Crouching Tiger Hidden Dragon – About

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Crouching tiger hidden dragon poster.jpg

Theatrical release poster
Directed by Ang Lee
Produced by
Screenplay by
Based on Crouching Tiger, Hidden Dragon
by Wang Dulu
Music by Tan Dun
Cinematography Peter Pau
Edited by Tim Squyres
Distributed by Sony Pictures Classics
Release date
  • July 6, 2000 (Hong Kong)
  • July 7, 2000 (Taiwan)
  • December 8, 2000 (United States)
Running time
120 minutes
  • China
  • Hong Kong
  • Taiwan
  • United States
Language Mandarin Chinese
Budget US$17 million
Box office US$213.5 million
Crouching Tiger, Hidden Dragon
Traditional Chinese 臥虎藏龍
Simplified Chinese 卧虎藏龙

Crouching Tiger, Hidden Dragon (simplified Chinese卧虎藏龙traditional Chinese臥虎藏龍) is a 2000 wuxia film, conceived and directed by Ang Lee. It features an international cast of Chinese actors, including Chow Yun-fatMichelle YeohZhang Ziyi and Chang Chen. The film is based on a novel of the same name that is part of the Crane Iron Pentalogy, a wuxia series by Wang Dulu.

A multinational venture, the film was made on a US$17 million budget, and was produced by Asian Union Film & Entertainment, China Film Co-Productions CorporationColumbia Pictures Film Production Asia, Edko Films, Good Machine International, and Zoom Hunt Productions. With dialogue in Mandarinsubtitled for various markets, Crouching Tiger, Hidden Dragon became a surprise international success, grossing $213.5 million worldwide. It grossed US$128 million in the United States, becoming the highest-grossing foreign-language film produced overseas in American history.

Crouching Tiger, Hidden Dragon received universal critical acclaim. The film has won over 40 awards. It was nominated for 10 Academy Awards, including Best Picture, and won Best Foreign Language Film (Taiwan), Best Art Direction, Best Original Score and Best Cinematography. The film also won four BAFTAs and two Golden Globe Awards, one for Best Foreign Film. Along with its awards success, Crouching Tiger continues to be hailed as one of the greatest and most influential martial arts films. The film has been praised for its story, direction, and cinematography, and for its martial arts sequences.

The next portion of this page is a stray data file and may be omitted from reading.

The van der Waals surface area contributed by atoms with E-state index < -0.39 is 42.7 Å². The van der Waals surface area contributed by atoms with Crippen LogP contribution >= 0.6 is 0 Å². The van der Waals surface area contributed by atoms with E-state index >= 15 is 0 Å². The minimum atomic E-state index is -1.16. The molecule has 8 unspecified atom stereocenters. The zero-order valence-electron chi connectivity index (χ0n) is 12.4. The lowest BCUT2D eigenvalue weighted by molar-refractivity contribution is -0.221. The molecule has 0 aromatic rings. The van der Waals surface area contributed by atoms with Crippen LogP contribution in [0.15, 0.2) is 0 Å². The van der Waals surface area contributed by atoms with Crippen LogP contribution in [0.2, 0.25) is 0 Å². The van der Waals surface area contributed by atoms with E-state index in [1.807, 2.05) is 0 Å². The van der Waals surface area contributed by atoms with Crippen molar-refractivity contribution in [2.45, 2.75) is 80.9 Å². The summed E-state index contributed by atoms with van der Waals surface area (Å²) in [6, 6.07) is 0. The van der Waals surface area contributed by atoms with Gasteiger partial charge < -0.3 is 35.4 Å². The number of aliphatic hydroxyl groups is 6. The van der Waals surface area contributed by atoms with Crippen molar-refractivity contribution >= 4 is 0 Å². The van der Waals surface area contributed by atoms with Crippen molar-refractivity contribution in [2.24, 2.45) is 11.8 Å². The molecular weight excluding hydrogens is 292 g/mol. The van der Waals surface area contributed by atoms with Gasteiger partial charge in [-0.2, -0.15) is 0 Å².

The film is set in 18th century Qing Dynasty China. Li Mu Bai (Chow Yun-fat) is an accomplished Wudang swordsman and Yu Shu Lien (Michelle Yeoh) heads a private security company. Yu Shu Lien and Li Mu Bai have feelings for each other, but because Shu Lien had been engaged to Mu Bai’s closest friend, Meng Sizhao, before his death, Shu Lien and Mu Bai feel bound by loyalty to Meng Sizhao and have not acted on their feelings for one another. Mu Bai, after choosing to retire, asks Shu Lien to give his sword “Green Destiny” to their benefactor Sir Te (Sihung Lung) in Beijing. Long ago, Mu Bai’s master was murdered by Jade Fox (Cheng Pei-pei), a woman who sought to learn Wudang skills. While at Sir Te’s place, Shu Lien makes the acquaintance of Jen Yu (Zhang Ziyi), who is the daughter of a rich and powerful Governor Yu and is about to get married.

One evening, a masked thief sneaks into Sir Te’s estate and steals the Green Destiny. Mu Bai and Shu Lien trace the theft to Governor Yu’s compound, where Jade Fox had been posing as Jen’s governess for many years. Mu Bai makes the acquaintance of Inspector Tsai (Wang Deming), a police investigator from the provinces, and his daughter May (Li Li), who have come to Peking in pursuit of Fox. Fox challenges the pair and Sir Te’s servant Master Bo (Gao Xi’an) to a showdown that night. Following a protracted battle, the group is on the verge of defeat when Mu Bai arrives and outmaneuvers Fox. Before Mu Bai can kill Fox, the masked thief reappears and helps Fox. Fox kills Tsai before fleeing with the thief (who is revealed to be Jen). After seeing Jen fight Mu Bai, Fox realizes Jen had been secretly studying the Wudang manual and may have surpassed her in combat skills.